Notable among the family at this time was Hector Boece (sometimes spelt Boethius, or Boyce) (1465-1536), a Scottish philosopher and first Principal of King's College in Aberdeen.
John Boste or Boaste (1543?-1594), was and English Catholic priest, "born of a good family at Dufton, in Westmorland, in or about 1543, and educated at Oxford. He was imprisoned in the Tower, where he was 'often most cruelly rack'd, insomuch that he was afterwards forced to go crooked upon a staff.' When he had so far recovered as to be fit to travel, he was sent back to the north, and...
Another 99 words (7 lines of text) are included under the topic Early Boyson Notables in all our PDF Extended History products and printed products wherever possible.
Migration of the Boyson family to Ireland
Some of the Boyson family moved to Ireland, but this topic is not covered in this excerpt.
Another 60 words (4 lines of text) about their life in Ireland is included in all our PDF Extended History products and printed products wherever possible.
Boyson migration to the United States +
Some of the first settlers of this family name were:
Boyson Settlers in United States in the 18th Century
- Edward Boyson, who arrived in Pennsylvania in 1796 
Boyson Settlers in United States in the 20th Century
- Ferd Boyson, aged 50, who arrived in America from Hamburg, in 1900
- Carl Boyson, aged 36, who arrived in America, in 1901
- Crissie Boyson, aged 4, who arrived in America from Bermuda, in 1903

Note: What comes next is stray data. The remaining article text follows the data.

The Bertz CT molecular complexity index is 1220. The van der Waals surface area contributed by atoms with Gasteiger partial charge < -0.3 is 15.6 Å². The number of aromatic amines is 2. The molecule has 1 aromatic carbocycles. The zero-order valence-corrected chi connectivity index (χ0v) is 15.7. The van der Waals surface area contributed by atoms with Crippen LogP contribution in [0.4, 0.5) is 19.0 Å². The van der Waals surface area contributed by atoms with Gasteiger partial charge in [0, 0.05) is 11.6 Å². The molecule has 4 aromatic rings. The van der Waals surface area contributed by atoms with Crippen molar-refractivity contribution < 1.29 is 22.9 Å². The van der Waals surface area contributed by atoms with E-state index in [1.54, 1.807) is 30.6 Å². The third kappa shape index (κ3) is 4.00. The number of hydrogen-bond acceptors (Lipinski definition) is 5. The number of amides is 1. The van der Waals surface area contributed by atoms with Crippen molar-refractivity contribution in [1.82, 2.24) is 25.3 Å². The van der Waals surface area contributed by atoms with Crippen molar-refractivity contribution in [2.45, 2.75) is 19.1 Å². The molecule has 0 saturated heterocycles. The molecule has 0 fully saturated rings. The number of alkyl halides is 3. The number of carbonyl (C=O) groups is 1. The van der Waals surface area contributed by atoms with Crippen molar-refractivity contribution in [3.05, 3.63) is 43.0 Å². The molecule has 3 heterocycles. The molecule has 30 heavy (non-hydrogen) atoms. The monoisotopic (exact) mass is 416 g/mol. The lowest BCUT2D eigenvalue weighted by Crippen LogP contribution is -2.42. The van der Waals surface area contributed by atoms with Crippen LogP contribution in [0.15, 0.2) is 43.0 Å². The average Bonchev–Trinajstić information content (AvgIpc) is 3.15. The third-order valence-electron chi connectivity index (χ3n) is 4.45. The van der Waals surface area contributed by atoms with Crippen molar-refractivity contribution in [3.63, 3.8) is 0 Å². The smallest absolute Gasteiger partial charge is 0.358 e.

- Ellen Louise Boyson, aged 31, who arrived in America from Stronistad, in 1903
- Flora Boyson, aged 26, who arrived in America from London, in 1903
- ... (More are available in all our PDF Extended History products and printed products wherever possible.)
Contemporary Notables of the name Boyson (post 1700) +
- Emil Boyson (1897-1979), Norwegian poet, author, and translator
- Sir Rhodes Boyson (1925-2012), British educator, author and politician, Minister of State for Local Government (1986-1987), Minister of State for Northern Ireland (1984-1986), Minister of State for Social Security (Minister for the Disabled) (1983-1984)
Related Stories +
- ^ Lower, Mark Anthony, Patronymica Britannica, A Dictionary of Family Names of the United Kingdom. London: John Russel Smith, 1860. Print.
- ^ Black, George F., The Surnames of Scotland Their Origin, Meaning and History. New York: New York Public Library, 1946. Print. (ISBN 0-87104-172-3)
- ^ The Norman People and Their Existing Descendants in the British Dominions and the United States Of America. Baltimore: Genealogical Publishing, 1975. Print. (ISBN 0-8063-0636-X)
- ^ Cleveland, Dutchess of The Battle Abbey Roll with some Account of the Norman Lineages. London: John Murray, Abermarle Street, 1889. Print. Volume 1 of 3
- ^ Filby, P. William, Meyer, Mary K., Passenger and immigration lists index : a guide to published arrival records of about 500,000 passengers who came to the United States and Canada in the seventeenth, eighteenth, and nineteenth centuries. 1982-1985 Cumulated Supplements in Four Volumes Detroit, Mich. : Gale Research Co., 1985, Print (ISBN 0-8103-1795-8)